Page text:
I’ve come back to the Halstead article referred to in the last post because I was interested in Halstead’s view on the whole issue of ethics. The starting point was the decision taken by North Caroline Press Photographers’ Association to revoke the awards given for Patrick Schneider’s photographs because he had ‘influenced the reality’ of the images. He than goes on to challenge what news photographers have defined as ‘reality’ for the previous century. He talks about what is seen by the human eye and how this is distorted by using different lenses and suggests that photographers make choices about composition when they choose their lens and this is not always what they see through their own eyes. He talks about the addition of flash, that unless you are a dog, you probably don’t see in black and white and how different effects are achieved with the use of different films, all of which means that what we see in print is not what we would have seen through our own eyes but nobody questioned the ethics or reality of any of this.
‘With the arrival of Photoshop, many photographers and editors suddenly started to lose their ethical compass’ says Halstead, siting the occasion when National Geographic moved a pyramid because they thought it gave a better composition, when a moonrise was added above a cowboys head because it looked better on the cover of ‘A day in the Life of America’ magazine, (very topical for assignment 4), or when OJ Simpson was given a darker skin tone by Time Magazine. The issue about the Schneider photographs was just the tip of the ethical iceberg says Halstead, most of us don’t know what goes on inside the equipment we use and he talks about a the dodging and burning that goes on inside a Canon scanner and the processing that happens inside modern digital camera. Dirck Halstead describes this whole issue as the tip of the ethical iceberg. Halstead.d. 2003. If you Think Dodging and Burning is a Problem Now, Just Wait. www.digitaljournalist.org/issue0310/dhcommentary.html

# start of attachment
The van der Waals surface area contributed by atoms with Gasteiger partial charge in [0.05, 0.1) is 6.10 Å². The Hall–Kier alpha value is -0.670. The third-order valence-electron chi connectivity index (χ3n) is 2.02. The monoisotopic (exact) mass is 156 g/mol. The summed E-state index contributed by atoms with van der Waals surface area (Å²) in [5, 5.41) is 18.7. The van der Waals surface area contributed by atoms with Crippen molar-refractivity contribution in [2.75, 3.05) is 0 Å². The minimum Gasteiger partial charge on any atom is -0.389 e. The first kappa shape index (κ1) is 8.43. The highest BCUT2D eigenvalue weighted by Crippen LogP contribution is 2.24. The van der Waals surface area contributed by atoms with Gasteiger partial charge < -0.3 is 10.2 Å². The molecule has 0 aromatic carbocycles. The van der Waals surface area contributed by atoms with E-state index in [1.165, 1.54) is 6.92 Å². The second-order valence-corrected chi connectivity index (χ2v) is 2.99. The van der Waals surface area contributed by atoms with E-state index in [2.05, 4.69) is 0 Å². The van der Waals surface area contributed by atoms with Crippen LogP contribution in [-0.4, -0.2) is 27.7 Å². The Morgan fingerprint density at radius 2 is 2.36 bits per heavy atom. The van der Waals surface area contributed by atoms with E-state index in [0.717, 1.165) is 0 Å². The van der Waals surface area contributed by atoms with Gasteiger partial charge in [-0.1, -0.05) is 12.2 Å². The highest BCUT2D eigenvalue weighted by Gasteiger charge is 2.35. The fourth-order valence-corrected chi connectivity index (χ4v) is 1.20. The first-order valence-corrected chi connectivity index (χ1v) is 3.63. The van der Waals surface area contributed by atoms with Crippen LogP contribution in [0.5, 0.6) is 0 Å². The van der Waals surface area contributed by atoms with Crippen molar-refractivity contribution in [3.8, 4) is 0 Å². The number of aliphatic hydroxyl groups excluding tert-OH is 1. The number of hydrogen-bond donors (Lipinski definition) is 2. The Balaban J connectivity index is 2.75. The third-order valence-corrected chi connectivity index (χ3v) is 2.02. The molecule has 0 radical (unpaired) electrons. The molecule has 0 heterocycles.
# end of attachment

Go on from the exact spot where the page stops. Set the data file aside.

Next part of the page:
I did dabble in black and white film photograph at one point. Dodging and burning was just something that you learnt as part of the processing and you never gave a thought to the ethics of it. I have managed to track down the offending Patrick Schneider images, two appear to have very little editing but the third, as mentioned earlier has had the background completely removed and I can see why this was disallowed at time that it was taken.
My aim with my photography is to reproduce what I see and some processing does help me achieve that. I can’t see a point when I would really want to add anything to or subtract anything from my photographs although having thought about Halstead’s comments above, what about when I use a really wide aperture so that the background is thrown out of focus? Is this really very different from what Scheider did in his image that was dissallowed? Food for thought!